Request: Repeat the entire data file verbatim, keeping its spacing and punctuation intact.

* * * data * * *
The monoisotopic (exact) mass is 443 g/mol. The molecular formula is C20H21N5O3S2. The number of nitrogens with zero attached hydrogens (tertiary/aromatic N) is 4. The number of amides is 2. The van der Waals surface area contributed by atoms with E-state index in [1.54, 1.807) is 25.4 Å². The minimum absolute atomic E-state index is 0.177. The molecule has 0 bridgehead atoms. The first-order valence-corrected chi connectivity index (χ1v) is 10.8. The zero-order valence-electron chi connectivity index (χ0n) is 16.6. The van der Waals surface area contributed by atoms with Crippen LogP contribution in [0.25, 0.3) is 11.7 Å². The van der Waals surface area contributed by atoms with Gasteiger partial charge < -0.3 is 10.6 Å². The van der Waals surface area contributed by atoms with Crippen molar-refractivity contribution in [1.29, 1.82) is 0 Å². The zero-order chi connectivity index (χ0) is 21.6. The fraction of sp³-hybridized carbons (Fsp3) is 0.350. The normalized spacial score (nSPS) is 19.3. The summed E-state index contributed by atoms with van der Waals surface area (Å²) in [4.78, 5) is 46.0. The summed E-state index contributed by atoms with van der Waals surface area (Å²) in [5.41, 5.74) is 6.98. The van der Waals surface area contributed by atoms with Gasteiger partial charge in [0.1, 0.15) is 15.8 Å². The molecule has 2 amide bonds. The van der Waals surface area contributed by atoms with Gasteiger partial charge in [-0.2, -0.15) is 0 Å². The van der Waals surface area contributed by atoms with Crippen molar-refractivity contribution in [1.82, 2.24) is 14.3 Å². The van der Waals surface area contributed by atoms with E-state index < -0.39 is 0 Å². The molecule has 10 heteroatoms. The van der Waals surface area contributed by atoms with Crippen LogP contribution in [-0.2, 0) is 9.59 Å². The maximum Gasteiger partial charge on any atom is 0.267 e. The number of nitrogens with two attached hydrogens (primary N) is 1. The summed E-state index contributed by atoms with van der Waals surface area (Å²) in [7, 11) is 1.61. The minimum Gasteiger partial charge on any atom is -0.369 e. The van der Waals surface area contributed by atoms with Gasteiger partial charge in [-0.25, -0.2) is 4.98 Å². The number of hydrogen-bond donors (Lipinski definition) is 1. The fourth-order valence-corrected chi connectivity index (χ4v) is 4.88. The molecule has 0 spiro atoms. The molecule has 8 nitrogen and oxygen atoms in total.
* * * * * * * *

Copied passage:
The monoisotopic (exact) mass is 443 g/mol. The molecular formula is C20H21N5O3S2. The number of nitrogens with zero attached hydrogens (tertiary/aromatic N) is 4. The number of amides is 2. The van der Waals surface area contributed by atoms with E-state index in [1.54, 1.807) is 25.4 Å². The minimum absolute atomic E-state index is 0.177. The molecule has 0 bridgehead atoms. The first-order valence-corrected chi connectivity index (χ1v) is 10.8. The zero-order valence-electron chi connectivity index (χ0n) is 16.6. The van der Waals surface area contributed by atoms with Crippen LogP contribution in [0.25, 0.3) is 11.7 Å². The van der Waals surface area contributed by atoms with Gasteiger partial charge < -0.3 is 10.6 Å². The van der Waals surface area contributed by atoms with Crippen molar-refractivity contribution in [1.29, 1.82) is 0 Å². The zero-order chi connectivity index (χ0) is 21.6. The fraction of sp³-hybridized carbons (Fsp3) is 0.350. The normalized spacial score (nSPS) is 19.3. The summed E-state index contributed by atoms with van der Waals surface area (Å²) in [4.78, 5) is 46.0. The summed E-state index contributed by atoms with van der Waals surface area (Å²) in [5.41, 5.74) is 6.98. The van der Waals surface area contributed by atoms with Gasteiger partial charge in [0.1, 0.15) is 15.8 Å². The molecule has 2 amide bonds. The van der Waals surface area contributed by atoms with Gasteiger partial charge in [-0.2, -0.15) is 0 Å². The van der Waals surface area contributed by atoms with Crippen molar-refractivity contribution in [1.82, 2.24) is 14.3 Å². The van der Waals surface area contributed by atoms with E-state index < -0.39 is 0 Å². The molecule has 10 heteroatoms. The van der Waals surface area contributed by atoms with Crippen LogP contribution in [-0.2, 0) is 9.59 Å². The maximum Gasteiger partial charge on any atom is 0.267 e. The number of nitrogens with two attached hydrogens (primary N) is 1. The summed E-state index contributed by atoms with van der Waals surface area (Å²) in [7, 11) is 1.61. The minimum Gasteiger partial charge on any atom is -0.369 e. The van der Waals surface area contributed by atoms with Gasteiger partial charge in [-0.25, -0.2) is 4.98 Å². The number of hydrogen-bond donors (Lipinski definition) is 1. The fourth-order valence-corrected chi connectivity index (χ4v) is 4.88. The molecule has 0 spiro atoms. The molecule has 8 nitrogen and oxygen atoms in total.